EYM CHUNG1, J CHEN1, S ROXBURGH1
1Royal North Shore Hospital, Sydney, New South Wales
Background: Rivaroxaban is an anti-factor Xa direct oral anticoagulant which is widely used in the treatment of venous thromboembolism due to the ease of use and non-inferiority to warfarin. Leukocytoclastic vasculitis associated with rivaroxaban has been reported in only two previous cases but neither case had associated features of systemic vasculitis or proteinuria suggestive of glomerulonephritis.
Case Report: A 45-year old man received rivaroxaban treatment for unprovoked pulmonary emboli and right leg deep venous thrombosis. Within 14 days of commencing rivaroxaban, he developed a non-blanching purpuric rash, nephrotic range proteinuria (4.1g in 24 hours), bilateral pitting lower limb oedema, bilateral flank pain, and constitutional symptoms (night sweats, myalgias, and arthralgias). Skin biopsies showed leukocytoclastic vasculitis. Renal biopsy showed mildly increased mesangial matrix and rare hypercellularity, plus strong granular mesangial staining for IgA on immunofluorescence, consistent with a diagnosis of IgA nephropathy.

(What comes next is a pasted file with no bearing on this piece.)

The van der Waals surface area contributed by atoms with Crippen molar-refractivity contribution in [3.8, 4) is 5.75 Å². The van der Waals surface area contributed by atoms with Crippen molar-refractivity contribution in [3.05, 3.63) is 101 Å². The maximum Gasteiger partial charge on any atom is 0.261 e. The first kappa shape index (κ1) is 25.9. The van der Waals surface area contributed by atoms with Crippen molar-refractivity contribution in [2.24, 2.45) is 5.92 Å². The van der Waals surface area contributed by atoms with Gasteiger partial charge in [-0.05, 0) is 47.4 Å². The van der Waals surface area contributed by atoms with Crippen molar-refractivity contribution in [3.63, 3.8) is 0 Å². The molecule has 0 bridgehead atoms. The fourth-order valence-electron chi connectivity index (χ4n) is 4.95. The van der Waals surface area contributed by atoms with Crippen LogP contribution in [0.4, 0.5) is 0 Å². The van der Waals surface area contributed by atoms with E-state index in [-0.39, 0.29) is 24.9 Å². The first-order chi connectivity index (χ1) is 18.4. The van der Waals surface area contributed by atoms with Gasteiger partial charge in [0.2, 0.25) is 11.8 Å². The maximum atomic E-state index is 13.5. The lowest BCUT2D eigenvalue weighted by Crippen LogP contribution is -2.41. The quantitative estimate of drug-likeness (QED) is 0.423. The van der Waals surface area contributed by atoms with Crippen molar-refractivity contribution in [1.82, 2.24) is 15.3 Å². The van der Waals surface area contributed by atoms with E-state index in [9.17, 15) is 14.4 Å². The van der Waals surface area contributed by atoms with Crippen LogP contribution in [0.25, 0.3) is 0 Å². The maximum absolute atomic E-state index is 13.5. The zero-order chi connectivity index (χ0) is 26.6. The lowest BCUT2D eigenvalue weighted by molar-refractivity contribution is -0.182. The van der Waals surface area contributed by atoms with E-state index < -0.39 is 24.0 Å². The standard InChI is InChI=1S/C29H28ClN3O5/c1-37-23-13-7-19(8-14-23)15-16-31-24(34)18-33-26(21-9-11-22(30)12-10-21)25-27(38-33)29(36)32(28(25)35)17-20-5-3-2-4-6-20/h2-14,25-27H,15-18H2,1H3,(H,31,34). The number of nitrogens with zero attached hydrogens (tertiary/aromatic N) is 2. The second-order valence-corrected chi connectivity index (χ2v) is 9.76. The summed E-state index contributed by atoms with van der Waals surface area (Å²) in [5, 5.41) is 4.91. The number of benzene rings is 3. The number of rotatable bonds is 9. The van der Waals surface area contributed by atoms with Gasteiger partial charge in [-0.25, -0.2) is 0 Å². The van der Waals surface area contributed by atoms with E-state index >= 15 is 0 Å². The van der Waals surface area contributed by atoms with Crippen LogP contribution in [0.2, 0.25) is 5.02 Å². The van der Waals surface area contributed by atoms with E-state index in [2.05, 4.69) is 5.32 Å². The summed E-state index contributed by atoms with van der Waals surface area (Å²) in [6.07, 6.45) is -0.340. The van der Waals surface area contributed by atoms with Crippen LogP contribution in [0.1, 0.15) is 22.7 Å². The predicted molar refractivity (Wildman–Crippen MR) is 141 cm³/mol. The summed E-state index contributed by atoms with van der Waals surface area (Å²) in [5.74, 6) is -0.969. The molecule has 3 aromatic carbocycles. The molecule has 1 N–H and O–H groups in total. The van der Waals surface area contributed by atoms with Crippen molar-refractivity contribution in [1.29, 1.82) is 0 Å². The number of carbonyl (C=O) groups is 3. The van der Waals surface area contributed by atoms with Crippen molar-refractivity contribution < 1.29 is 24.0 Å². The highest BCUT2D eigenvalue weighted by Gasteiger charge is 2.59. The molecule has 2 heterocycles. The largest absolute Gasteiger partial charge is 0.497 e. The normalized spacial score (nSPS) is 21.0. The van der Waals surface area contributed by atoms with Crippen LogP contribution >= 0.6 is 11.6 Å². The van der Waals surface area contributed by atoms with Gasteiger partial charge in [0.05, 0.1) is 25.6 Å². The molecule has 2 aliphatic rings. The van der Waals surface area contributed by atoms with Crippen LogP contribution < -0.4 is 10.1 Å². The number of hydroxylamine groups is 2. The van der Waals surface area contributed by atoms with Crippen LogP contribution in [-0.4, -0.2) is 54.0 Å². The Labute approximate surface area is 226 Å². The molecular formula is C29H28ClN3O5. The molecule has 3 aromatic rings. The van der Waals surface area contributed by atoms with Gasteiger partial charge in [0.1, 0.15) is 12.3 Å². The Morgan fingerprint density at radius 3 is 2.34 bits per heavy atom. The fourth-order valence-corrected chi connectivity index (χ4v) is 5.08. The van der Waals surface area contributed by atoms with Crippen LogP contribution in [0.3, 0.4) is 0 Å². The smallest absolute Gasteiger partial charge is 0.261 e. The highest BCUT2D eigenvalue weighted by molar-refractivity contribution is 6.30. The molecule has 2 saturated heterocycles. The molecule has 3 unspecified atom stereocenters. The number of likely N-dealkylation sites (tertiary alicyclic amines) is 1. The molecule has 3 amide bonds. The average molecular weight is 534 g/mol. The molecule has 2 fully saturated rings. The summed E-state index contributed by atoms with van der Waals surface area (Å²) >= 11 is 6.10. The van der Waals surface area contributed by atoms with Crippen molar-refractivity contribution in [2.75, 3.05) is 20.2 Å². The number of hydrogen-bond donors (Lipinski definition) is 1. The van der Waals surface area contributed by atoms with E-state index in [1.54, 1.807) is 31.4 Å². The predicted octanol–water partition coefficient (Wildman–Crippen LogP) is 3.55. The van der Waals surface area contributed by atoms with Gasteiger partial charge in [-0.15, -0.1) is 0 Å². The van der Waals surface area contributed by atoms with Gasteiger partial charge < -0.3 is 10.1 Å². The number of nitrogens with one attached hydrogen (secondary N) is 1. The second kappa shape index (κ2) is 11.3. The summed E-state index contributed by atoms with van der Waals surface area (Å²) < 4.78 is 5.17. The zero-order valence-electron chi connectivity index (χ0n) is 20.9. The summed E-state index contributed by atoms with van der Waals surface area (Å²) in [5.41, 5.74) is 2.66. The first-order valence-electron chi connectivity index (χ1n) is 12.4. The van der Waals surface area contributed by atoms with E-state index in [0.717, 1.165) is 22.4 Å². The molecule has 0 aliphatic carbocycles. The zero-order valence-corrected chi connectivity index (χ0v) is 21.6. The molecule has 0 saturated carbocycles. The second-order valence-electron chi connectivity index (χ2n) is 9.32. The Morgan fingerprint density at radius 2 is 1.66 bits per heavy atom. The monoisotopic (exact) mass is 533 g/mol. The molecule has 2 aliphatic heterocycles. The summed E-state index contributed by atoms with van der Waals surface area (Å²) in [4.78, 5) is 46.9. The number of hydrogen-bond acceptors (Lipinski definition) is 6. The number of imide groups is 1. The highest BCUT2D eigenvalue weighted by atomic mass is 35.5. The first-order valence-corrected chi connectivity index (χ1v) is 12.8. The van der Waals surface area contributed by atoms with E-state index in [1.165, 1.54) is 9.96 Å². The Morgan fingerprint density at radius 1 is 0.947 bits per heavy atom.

Conclusions: To our knowledge, this is the first reported case of IgA nephropathy and Henoch-Schonlein purpura associated with rivaroxaban, and highlights the first potential renal parenchymal adverse effect of rivaroxaban. Clinicians should be aware that cutaneous adverse effects are not limited to leukocytoclastic vasculitis but may represent Henoch-Schonlein purpura/IgA nephropathy.